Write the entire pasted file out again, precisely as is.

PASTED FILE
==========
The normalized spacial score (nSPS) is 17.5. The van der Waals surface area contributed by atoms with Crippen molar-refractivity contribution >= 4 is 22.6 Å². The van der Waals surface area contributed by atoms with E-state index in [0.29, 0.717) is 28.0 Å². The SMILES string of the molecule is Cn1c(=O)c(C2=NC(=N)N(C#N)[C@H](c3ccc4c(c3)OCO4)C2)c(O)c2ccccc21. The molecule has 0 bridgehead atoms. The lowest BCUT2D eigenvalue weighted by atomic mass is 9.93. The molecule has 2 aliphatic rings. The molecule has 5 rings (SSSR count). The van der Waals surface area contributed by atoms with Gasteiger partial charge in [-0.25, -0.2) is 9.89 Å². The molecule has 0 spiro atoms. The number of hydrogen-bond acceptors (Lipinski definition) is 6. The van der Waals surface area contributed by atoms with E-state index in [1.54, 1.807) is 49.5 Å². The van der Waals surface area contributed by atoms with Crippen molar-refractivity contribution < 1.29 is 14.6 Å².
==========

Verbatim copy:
The normalized spacial score (nSPS) is 17.5. The van der Waals surface area contributed by atoms with Crippen molar-refractivity contribution >= 4 is 22.6 Å². The van der Waals surface area contributed by atoms with E-state index in [0.29, 0.717) is 28.0 Å². The SMILES string of the molecule is Cn1c(=O)c(C2=NC(=N)N(C#N)[C@H](c3ccc4c(c3)OCO4)C2)c(O)c2ccccc21. The molecule has 0 bridgehead atoms. The lowest BCUT2D eigenvalue weighted by atomic mass is 9.93. The molecule has 2 aliphatic rings. The molecule has 5 rings (SSSR count). The van der Waals surface area contributed by atoms with Gasteiger partial charge in [-0.25, -0.2) is 9.89 Å². The molecule has 0 spiro atoms. The number of hydrogen-bond acceptors (Lipinski definition) is 6. The van der Waals surface area contributed by atoms with E-state index in [1.54, 1.807) is 49.5 Å². The van der Waals surface area contributed by atoms with Crippen molar-refractivity contribution < 1.29 is 14.6 Å².